The second aspect is just as important: we must feel. When he saw the crowds, he had compassion for them (Matthew 9:36 ESV). Jesus not only sees what we fail to notice, but also feels what we don’t. Because of this, Jesus’ compassion moved toward people’s suffering and pain with great humility and, therefore,with care. Thus, in many cases recorded in the Gospels, when hurting people encountered a compassionate Jesus, they also encountered the compassionate God.
For this reason, put on then, as God’s chosen ones, holy and beloved, compassionate hearts… (Colossians 3:12) Without this, interpersonal Gospel ministry will be cold and unfeeling. Having said this, we must earnestly pray that the Holy Spirit pours through our hearts compassion and tenderheartedness for those in addictions.
In Biblical Counseling, asking questions is the practical means of seeking to know someone and their experiences. This third aspect is very difficult because it forces us to learn how to listen. This is a problem for most of us, we are too quick to speak and/or fix the issue, and therefore fail to actually listen. Good listeners are known for their ability to ask the right questions in the right moments. Therefore…when, how and what questions we ask matter significantly.
All through the Scriptures we see God and his Son, Jesus, seeking to get at the heart of man, and one of those ways is through asking questions. The Lord said to Cain, “Why are you angry and why has your face fallen?” (Genesis 4:6)
Close-ended questions are framed for a simple “yes” or “no” response, which limits further dialogue. Open-ended questions are framed for inviting the individual to give more information of their feelings or experience, and postures the inquirer to listen further.
Examples of close-ended questions:
- When he did that, did you feel angry?
- Does feeling depressed make you want to get high?
- He didn’t understand your struggle when you were sharing, is that right?
Examples of open-ended questions:
- When he did that, what were your feelings of anger saying inside you?
- Why does feeling depressed make you want to get high?
- When you say, ‘he didn’t understand me’ what do you mean?
When offering Biblical Counseling to those in addiction, we must work diligently to know them and their struggle, by learning how and when to ask the right questions.
Here in this fourth aspect we learn to speak the truth in love (Ephesians 4:15). This means carefully and precisely applying the truth, power and grace of God’s word.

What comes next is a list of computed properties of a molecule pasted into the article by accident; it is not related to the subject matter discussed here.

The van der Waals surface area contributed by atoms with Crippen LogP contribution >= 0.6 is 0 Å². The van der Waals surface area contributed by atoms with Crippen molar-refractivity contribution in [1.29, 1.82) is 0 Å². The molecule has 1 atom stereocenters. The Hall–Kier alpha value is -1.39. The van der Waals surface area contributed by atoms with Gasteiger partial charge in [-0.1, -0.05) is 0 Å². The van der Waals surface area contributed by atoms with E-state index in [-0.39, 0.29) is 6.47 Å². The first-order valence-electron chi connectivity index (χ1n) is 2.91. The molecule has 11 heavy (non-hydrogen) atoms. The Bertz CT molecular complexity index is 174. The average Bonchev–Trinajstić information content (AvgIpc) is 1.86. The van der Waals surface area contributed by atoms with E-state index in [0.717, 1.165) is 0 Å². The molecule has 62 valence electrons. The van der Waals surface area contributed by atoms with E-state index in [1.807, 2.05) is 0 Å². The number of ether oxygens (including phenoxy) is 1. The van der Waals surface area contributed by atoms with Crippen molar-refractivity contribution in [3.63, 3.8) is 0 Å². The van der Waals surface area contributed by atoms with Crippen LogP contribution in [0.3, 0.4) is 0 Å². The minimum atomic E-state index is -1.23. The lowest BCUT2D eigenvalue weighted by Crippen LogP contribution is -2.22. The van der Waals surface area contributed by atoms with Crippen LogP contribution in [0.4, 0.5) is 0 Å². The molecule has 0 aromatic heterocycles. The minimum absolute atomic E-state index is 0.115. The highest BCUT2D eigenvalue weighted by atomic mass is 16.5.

Yet, we need to be reminded that words do not first belong to us…they first belong to God. Therefore we should give great care to our words. Think before you speak, and speak clearly and directly. The heart of the godly thinks carefully before speaking… (Proverbs 15:28 NLT)
Your words don’t necessarily have to be few but should be graceful and well said. People in addiction don’t need long lectures, mini-sermons or a quick fix verse. Therefore we should be silently praying and expecting God to give us words that reach in and touch the central nerve of their personhood.
This last aspect is the most vital. We must love. It is what binds everything previously mentioned together. It is the lifeline of all Biblical Counseling. More specifically, if love is not abiding in our seeing, feeling, knowing and speaking then we can certainly rest assured that our efforts are being driven by some other motive or fleshly purpose.
We love because he first loved us (1st John 4:19). When we have personally encountered the love of the living Jesus, we should respond by freely give what has been given to us. This is why and how we are even able to love, because Jesus first loved us. This is what truly shapes everything we that we do for others. The addict must taste this love, feel it and know it. He must find that the love of Jesus Christ is better than any delight of the physical senses. The addict must come to see and know, Jesus’ love is better than wine (Song of Solomon 1:2b).